Make to Wear: Felt Cameo Portrait Brooch

Make to Wear: DIY Felt Cameo Portrait Brooch

Did you know, that many, many moons ago people kept locks of hair and miniature portraits in brooches, as mementos of their loved ones. A little online reading tells me that this form of jewellery trended from the 18th century to the Victorian era.

A few short moons ago I had this idea floating around in my noggin, of making cute, cartoony little cameo portrait brooches, without the formality of it’s Victorian design counterparts. Rather than using metal, hair and paint I decided that this brooch design would be cut and sewn. So let’s get started!

You will need:

  • Pattern template
  • Felt (five colours of your choice)
  • Thread (matching the felt, plus black)
  • Cardboard
  • Safety pin or brooch pin*
  • Needle
  • Scissors (paper, dressmakers and pinking shears)
  • Dressmakers pins
  • Fabric marker or dressmakers chalk


Safety pin: I have a lifetime supply of safety pins after discovering that these are an economical alternative to brooch back pins. As a result all the badges I make have… Yep! You guess it. – Safety pin backings.

Threading the needle: Decide on your length of thread then double the length. Feed the thread through the needle eye. Bring the ends of the thread together and tie a nice, thick double knot. This method ensures your thread will not accidentally come out of the needle while sewing.

How to:

Felt Cameo Portrait Brooch Tutorial -

1/ Print template at 100% and cut out the pattern pieces.

2/ Draw an outline of pattern pieces onto felt and cardboard. When drawing on the felt use a fabric marker or dressmakers chalk. Cut out the felt and cardboard pieces. You can use pinking scissors for the back base piece.

Felt Cameo Portrait Brooch Tutorial -
3/ Place head piece over hair piece. Hand-stitch these two pieces together along edge of head piece. Colour match thread to head felt.

Felt Cameo Portrait Brooch Tutorial -
4/ Position eye pieces on head and stitch along edge of the eyes.  Colour match thread to head felt.

Felt Cameo Portrait Brooch Tutorial -
5/ Using fabric marker draw an outline of the lower lashes [cat eye], then hand-stitch the lower eyelashes in a contrasting thread colour.

Felt Cameo Portrait Brooch Tutorial -
6/ Again using the fabric marker draw an outline of the eyebrows and lips then hand-stitch in yet another contrasting thread colour.

7/ Plan your layout of hair/face and shirt top on the upper base piece before you do any sewing.

Felt Cameo Portrait Brooch Tutorial -
8/ Stitch hair/face to upper base piece, stitching along out edge of what is now appearing to be a cartoony portrait. Colour match thread.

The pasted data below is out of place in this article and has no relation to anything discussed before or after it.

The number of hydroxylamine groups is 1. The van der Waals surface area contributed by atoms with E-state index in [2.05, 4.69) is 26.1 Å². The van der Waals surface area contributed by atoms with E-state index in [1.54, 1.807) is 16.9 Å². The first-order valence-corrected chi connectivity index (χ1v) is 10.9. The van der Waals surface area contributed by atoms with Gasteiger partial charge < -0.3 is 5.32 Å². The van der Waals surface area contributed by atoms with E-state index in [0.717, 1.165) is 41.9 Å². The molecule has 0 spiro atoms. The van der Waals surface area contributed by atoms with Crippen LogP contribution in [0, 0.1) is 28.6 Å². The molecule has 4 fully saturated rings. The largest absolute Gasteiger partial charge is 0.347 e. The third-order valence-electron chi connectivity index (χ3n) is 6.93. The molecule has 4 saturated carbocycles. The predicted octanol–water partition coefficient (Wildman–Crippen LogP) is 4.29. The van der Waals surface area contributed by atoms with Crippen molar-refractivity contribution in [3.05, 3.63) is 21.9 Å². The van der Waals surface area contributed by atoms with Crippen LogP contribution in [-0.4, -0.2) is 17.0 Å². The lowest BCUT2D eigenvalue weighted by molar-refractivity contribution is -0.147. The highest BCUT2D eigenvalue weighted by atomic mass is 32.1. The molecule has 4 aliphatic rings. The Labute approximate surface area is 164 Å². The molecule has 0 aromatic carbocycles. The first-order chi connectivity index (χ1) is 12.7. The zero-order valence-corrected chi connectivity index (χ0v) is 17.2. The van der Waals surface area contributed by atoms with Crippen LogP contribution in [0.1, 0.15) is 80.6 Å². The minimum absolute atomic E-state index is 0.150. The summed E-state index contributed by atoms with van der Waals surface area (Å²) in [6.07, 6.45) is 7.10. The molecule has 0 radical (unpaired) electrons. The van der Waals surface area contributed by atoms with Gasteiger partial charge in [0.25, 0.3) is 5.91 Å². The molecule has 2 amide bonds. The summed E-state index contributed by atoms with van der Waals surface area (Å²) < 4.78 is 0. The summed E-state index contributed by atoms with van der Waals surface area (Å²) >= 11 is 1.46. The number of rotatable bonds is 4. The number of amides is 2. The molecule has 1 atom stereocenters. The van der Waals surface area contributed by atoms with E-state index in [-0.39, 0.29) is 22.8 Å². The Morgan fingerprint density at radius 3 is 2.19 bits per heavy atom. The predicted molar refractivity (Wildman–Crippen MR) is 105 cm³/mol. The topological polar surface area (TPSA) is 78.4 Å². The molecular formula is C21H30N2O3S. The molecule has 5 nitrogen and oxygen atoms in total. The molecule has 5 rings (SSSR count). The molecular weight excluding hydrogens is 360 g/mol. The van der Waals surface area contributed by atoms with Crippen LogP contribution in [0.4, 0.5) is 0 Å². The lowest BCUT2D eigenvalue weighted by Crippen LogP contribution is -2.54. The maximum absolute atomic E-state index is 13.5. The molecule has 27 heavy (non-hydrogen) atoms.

9/ Stitch the left and right sides of the portrait shirt top piece to the upper base. Keep the neckline and lower hem open. Colour match thread to the shirt top.

Felt Cameo Portrait Brooch Tutorial -
10/ Sew the brooch pin/safety pin (or brooch back) to back of back base piece, 2cm down from the top.

Felt Cameo Portrait Brooch Tutorial -
11/ Layer the back base, the cardboard and the now fully detailed upper base.

Felt Cameo Portrait Brooch Tutorial -
12/ With a contrasting thread plain stitch along the edge of the upper base ensuring the cardboard is sitting central between the felt layers. If it helps you can pin the pieces together to keep everything central and straight while stitching the brooch closed.

Felt Cameo Portrait Brooch Tutorial -
13/ Oh look! You’ve finished. Now it’s time to find someone to pin this brooch on to.

After thought: this brooch could make a cute wall hanging for a dollhouse. You can do other neat things with this brooch design – add ribbons, tiny bows, change the colours, cut out a completely different hairstyle. It’s totally and completely up to you. Maybe even add it to the center of a Rosette Brooch like this one. Now let’s see what you can do…

Make to Wear: Felt Cameo Portrait Brooch

Make to Wear: Felt Cameo Portrait Brooch

Melissa Gaggiano

Melissa made her first doll when she was seven, when she raided her mum’s craft trunk [gold treasure]. Eleven years later she studied the clothing industry. It wasn’t until she had kids that her passion for making dolls rebooted. Now she makes mythical creatures, turtles that dream of being so much more, armature dolls, girls, boys and anything that takes her fancy. Melissa is an experimenter, combining multiple mediums – sewing, painting, cloth, felt and wire, and any new material that comes her way… and she looks forward to giving 3D printing a go.

To see more of Melissa’s work, follow these links – BLOG | SHOP | INSTAGRAM

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